How’s your newsfeed - full of LinkedIn 2019 Global Trend Report think-pieces? The most recent report has been dissected by HR influencers the world-over (including this awesome hot take by our own Aussie team), but it was one small sentence, buried at the bottom of the intro that caught my attention:
“...many companies are starting to embrace a more equal employer-employee relationship—not just because it looks good, but because it’s good for business.”
A more equal employer-employee relationship is good for business. Sounds obvious, right?Organisations around the world have been implementing policies to support this shift for a while now. Becoming more transparent, working with employees to design flexible, supportive work environments, investing in benefits and learning&development programmes that are exciting and personally fulfilling.This is cool but the thing that really hooked my attention was the idea that this shift is good for business. There’s a financial benefit to treating your people like, well, people. And if this applies to employees, it has to be true for the candidate/employer relationship as well.Let’s take that idea for a walk for a second.
Trust, respect and mutual benefit are the cornerstones of any equal relationship. Now, I’m going to go out on a limb here and guess most of us have every intention of building our candidate interactions on those founding principles. But the reality of high volume, high pressure recruitment processes mean most of us are missing the mark more often than we’d like.Sometimes it’s a resourcing thing - not enough time, over-stretched teams, tight budgets.Sometimes it’s a lack of inspiration, or a sense of overwhelm with the herculean task of changing anything to do with HR/TA process. Talk about facing Everest - changing processes that are embedded across multiple markets and teams can be an intimidating task.But here’s the good news: Mountains are eaten one, tiny, managable bite at a time. You don’t have to change the whole world. A small change can have big impact when it comes to your candidates feeling more respected or helping them trust you.
Remember the cornerstones we mentioned earlier? Trust, respect and mutual-benefit - these are deceptively simple to start dialling up in your recruitment process.It starts (kind of obviously) in your ads and job descriptions. Share real information. Make sure they sound like a human wrote them and give clear, concise, honest information. Think about the ads you see everyday - not just the recruitment ones, think about the hundreds you see each day for cars, snacks, toys, homeware. What makes you instantly feel like a brand is trustworthy? As someone who spent the better part of 10 years analysing this stuff, let me tell you it’s not lots of flashy keywords and seductive messaging. Without fail, it boils down to using clear language, not making overblown promises, and giving people the information they need to immediately understand if the thing is right for them or not. Exactly the same should apply to a recruitment ad.Is your application process communicating respect? For example, talking about inclusion and your “people-first” culture is undermined by only asking for hard skills or qualification data in your application. Including some way for candidates to share soft-skills and values information with you is a practical way to show you’re considering them as a whole person - not just a resume.Ahem. There are some really great tools you can use for this. Cough.Giving feedback hardly seems like a revolutionary idea. But it could be. Consider this:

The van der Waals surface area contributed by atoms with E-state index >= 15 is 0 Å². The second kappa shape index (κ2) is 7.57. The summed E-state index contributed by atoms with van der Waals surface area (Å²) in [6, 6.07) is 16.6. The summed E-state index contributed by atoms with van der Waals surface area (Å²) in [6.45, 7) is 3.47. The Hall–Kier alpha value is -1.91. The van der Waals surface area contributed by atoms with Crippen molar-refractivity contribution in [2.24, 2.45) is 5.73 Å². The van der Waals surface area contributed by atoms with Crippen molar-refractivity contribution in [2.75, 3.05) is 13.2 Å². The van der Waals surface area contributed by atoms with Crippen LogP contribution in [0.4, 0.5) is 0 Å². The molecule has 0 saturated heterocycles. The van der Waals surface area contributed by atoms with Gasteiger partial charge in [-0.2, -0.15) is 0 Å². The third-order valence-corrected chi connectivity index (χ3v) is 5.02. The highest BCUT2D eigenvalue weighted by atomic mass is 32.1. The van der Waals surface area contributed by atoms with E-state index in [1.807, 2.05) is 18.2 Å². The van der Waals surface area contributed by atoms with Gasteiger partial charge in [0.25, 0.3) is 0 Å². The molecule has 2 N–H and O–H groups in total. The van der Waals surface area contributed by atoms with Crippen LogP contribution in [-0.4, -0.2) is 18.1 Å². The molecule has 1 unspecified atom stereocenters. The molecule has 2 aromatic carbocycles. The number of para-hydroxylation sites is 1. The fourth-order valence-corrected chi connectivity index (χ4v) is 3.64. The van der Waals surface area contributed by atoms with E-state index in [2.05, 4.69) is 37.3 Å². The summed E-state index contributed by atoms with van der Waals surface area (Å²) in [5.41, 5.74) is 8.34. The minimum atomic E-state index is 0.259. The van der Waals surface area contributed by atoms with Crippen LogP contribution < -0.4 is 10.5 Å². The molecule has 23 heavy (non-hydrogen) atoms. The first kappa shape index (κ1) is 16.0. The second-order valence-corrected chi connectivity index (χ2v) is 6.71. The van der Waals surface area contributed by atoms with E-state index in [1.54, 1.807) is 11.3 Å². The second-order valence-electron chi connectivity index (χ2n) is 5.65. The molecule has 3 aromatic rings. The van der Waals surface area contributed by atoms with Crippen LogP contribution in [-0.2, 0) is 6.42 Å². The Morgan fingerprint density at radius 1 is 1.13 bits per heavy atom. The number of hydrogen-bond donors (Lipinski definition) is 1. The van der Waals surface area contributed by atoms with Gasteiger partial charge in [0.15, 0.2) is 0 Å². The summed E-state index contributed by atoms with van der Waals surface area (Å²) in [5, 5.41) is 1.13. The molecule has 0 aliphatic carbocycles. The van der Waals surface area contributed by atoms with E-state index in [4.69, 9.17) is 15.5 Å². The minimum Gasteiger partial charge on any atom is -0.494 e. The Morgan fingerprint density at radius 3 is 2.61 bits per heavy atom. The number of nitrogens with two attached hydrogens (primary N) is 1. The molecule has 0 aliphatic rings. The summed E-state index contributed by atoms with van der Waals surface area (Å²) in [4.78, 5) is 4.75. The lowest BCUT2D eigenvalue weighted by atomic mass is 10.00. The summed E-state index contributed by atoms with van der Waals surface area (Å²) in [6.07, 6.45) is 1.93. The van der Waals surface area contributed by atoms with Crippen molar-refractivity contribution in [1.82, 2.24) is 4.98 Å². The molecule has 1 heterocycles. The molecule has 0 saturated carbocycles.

What if the recruitment process itself was rewarding - a valuable, educating experience for every candidate, even if they don’t progress to the end.
Atlassian are doing an awesome job with this. Using their custom Weirdly quiz to give every potential candidate the kind of valuable insight that makes the time they spent applying worth it.
With this kind of experience, the recruiting team gets smart screening and volume reduction, but more importantly the candidates are educated about the company’s values, made more self-aware about their own and the alignment between the two. This is not a privilege afforded to the shortlist. This is respect the team at Atlassian are showing to Every. Single. Candidate.The skills-gap and talent shortage challenges we all face aren’t going anywhere soon. But if we use our application process to help educate candidate pools in small ways we could make real inroads to closing that gap. Whether it’s improving self awareness and highlighting opportunities for soft-skill development, or more overt encouragement toward upskilling.
Individually, these ideas make for a better candidate experience - one that builds trust and shows respect. This mutually beneficial approach puts you and your candidate on a more equal footing. You’re sharing the power - allowing them to make more informed decisions, earlier. And, just like LinkedIn’s quote about employees, that doesn’t just make you look good, it’s good for business.
We've got some cool examples of companies using Weirdly to deliver a better candidate experience. We'd love to share them with you! Just click the link below to book a quick demo and we'll also talk you through how Weirdly could work in your process.